## Which wave do you think can cause the most damage to structures?

Surface waves, in contrast to body waves can only move along the surface. They arrive after the main P and S waves and are confined to the outer layers of the Earth. They cause the most surface destruction. Earthquake surface waves are divided into two different categories: Love and Rayleigh.

## How are P and S waves detected?

The shadow zone results from S waves being stopped entirely by the liquid core and P waves being bent (refracted) by the liquid core. Did You Know??? Through measuring how P and S waves travel through the earth and out the other side, a seismic wave shadow zone was discovered in about 1910.

## Are S waves longitudinal?

Body waves travel through the interior of the earth, and have two main types: P-Waves (Primary waves) are Longitudinal Waves. S-Waves (Secondary waves) are Transverse Waves.

## Are microwaves longitudinal or transverse?

Although both wave types are sinusoidal, transverse waves oscillate perpendicular to the direction of propagation, while longitudinal waves oscillate parallel to the direction of propagation. ... All electromagnetic waves (light waves, microwaves, X-rays, radio waves) are transverse. All sound waves are longitudinal.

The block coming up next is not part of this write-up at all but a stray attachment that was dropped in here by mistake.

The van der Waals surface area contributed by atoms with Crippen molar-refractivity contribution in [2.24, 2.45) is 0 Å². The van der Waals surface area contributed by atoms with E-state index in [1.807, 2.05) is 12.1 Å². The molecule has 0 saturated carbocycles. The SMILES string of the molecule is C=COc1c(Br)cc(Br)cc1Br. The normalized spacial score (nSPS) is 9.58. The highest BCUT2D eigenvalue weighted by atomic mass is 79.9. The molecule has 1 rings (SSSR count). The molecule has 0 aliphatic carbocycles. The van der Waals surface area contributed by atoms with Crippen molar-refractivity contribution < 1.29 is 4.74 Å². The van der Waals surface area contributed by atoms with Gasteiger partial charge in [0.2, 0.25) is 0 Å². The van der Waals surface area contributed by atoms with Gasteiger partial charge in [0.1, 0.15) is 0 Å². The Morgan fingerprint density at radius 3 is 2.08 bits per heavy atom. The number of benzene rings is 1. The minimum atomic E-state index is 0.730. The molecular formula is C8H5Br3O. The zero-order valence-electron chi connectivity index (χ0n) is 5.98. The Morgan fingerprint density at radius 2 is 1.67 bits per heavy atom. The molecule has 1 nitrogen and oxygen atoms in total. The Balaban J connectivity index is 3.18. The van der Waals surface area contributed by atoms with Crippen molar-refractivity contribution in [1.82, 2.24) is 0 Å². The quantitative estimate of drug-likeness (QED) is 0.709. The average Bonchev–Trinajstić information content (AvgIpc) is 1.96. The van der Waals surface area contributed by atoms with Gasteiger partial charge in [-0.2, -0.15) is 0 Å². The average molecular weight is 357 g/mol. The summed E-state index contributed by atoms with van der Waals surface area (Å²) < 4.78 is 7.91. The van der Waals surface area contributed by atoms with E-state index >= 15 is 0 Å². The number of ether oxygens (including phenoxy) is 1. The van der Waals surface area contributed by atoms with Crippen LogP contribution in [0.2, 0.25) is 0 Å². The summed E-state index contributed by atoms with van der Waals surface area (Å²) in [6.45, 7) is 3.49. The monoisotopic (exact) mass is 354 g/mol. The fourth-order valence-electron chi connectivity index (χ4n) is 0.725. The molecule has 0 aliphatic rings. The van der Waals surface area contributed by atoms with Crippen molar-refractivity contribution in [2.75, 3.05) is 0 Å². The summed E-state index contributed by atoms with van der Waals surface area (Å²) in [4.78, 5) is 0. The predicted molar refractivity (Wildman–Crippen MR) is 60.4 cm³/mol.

## What is P waves or longitudinal waves?

The P seismic waves travel as elastic motions at the highest speeds. They are longitudinal waves that can be transmitted by both solid and liquid materials in the Earth's interior. With P waves, the particles of the medium vibrate in a manner similar to sound waves—the…

## Why S waves Cannot travel through liquid?

S-waves cannot travel through liquids. When they reach the surface they cause horizontal shaking. Liquids don't have any shear strength and so a shear wave cannot propagate through a liquid. Think of a solid material, like a rock.

## Can S wave travel through gas?

Shear waves cannot travel in liquids or gases -- so, for example, S waves don't travel through the ocean or through the outer core.

## In what material do S waves disappear?

S-waves disappear at the mantle core boundary, so the outer core is liquid. Other clues to Earth's interior includes the fact that we know that Earth's overall density is higher than the density of crustal rocks, so the core must be made of something dense, like metal.

## Which waves can travel through all the three states?

There are two types of body waves: P-waves travel fastest and through solids, liquids, and gases; S-waves only travel through solids. Surface waves are the slowest, but they do the most damage in an earthquake.

solids

## Which waves travel faster through granite?

In air, they take the form of sound waves, hence they travel at the speed of sound. Typical speeds are 330 m/s in air, 1450 m/s in water and about 5000 m/s in granite. Secondary waves (S-waves) are shear waves that are transverse in nature.

## What does a normal P wave look like?

In a normal EKG, the P-wave precedes the QRS complex. It looks like a small bump upwards from the baseline. The amplitude is normally 0.

## What is the relationship between P and S waves?

P waves can travel through liquid and solids and gases, while S waves only travel through solids. Scientists use this information to help them determine the structure of Earth. For example, if an earthquake occurs on one side of Earth, seismometers around the globe can measure the resulting S and P waves.